Cornyn reverts to form

Hey, remember when Big John Cornyn was rebuking the crazy wing of the Republican Party for making race-based attacks on Sonya Sotomayor? Apparently, he’s figured out that this put him in the minority of the GOP, because he’s now joined them.

Since the introduction last week of Sonia Sotomayor, Republican senators wary of attacking the first Latino Supreme Court nominee have lashed out at conservatives in their party who branded the would-be justice a racist and have even predicted a smooth confirmation.

But several of those same GOP senators said Sunday that they would now make race a focus of the Sotomayor nomination fight — and they were far less eager to criticize conservatives such as Rush Limbaugh and Newt Gingrich for their racially tinged critiques.

Fanning out across network television talk shows, the senators in essence pledged to ask a fundamental question: Can a woman who says her views are shaped by her Puerto Rican heritage and humble beginnings make fair decisions when it comes to all races and social classes?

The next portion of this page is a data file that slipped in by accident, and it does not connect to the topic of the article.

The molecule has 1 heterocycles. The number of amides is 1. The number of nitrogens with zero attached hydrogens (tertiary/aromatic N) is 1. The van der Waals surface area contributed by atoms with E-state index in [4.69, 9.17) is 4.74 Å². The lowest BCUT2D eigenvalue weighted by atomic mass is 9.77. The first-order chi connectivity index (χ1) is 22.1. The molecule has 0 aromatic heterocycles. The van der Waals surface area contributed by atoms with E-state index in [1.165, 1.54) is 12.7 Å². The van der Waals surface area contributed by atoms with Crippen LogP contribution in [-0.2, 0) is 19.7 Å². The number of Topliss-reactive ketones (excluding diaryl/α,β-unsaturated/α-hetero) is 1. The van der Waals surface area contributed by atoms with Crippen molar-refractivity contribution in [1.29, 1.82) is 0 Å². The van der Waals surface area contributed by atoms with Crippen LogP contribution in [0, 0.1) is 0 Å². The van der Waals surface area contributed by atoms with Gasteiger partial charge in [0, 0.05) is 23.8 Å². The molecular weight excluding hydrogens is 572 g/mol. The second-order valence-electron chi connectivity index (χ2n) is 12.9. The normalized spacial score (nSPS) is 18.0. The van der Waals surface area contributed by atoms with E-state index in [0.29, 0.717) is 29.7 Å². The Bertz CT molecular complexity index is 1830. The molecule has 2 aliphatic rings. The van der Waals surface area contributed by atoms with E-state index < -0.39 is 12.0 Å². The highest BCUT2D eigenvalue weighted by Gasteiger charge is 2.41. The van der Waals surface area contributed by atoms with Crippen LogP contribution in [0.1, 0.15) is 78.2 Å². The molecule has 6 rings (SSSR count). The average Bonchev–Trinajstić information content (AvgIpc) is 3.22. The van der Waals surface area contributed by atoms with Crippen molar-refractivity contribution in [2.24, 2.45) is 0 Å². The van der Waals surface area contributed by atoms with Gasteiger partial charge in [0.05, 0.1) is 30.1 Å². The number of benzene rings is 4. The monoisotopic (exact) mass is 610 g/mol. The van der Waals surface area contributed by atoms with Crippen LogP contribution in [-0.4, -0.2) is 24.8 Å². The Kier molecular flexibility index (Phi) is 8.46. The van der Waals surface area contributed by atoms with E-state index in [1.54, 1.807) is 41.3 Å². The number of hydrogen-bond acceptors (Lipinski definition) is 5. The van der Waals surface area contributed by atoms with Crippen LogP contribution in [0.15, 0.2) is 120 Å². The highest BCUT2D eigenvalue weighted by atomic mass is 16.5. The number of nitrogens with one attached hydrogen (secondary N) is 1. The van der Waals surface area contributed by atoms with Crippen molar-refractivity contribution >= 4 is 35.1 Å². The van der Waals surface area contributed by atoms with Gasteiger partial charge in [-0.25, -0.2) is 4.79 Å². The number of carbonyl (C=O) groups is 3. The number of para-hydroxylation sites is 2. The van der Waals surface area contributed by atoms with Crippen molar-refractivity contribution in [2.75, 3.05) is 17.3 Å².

“We need to know, for example, whether she’s going to be a justice for all of us or just a justice for a few of us,” said Sen. John Cornyn (R-Texas), a member of the Judiciary Committee, speaking on ABC’s “This Week With George Stephanopoulos.”

Days earlier, Cornyn said in a radio interview that it was “terrible” for conservatives to be attacking Sotomayor as a racist. He did not reiterate those sentiments Sunday and pledged that he and other Republican lawmakers would investigate Sotomayor’s past comments and rulings to judge her fairness.

Always good to see people about whom one has a low opinion live up to that opinion one has of them. I like the way Kevin Drum phrases it: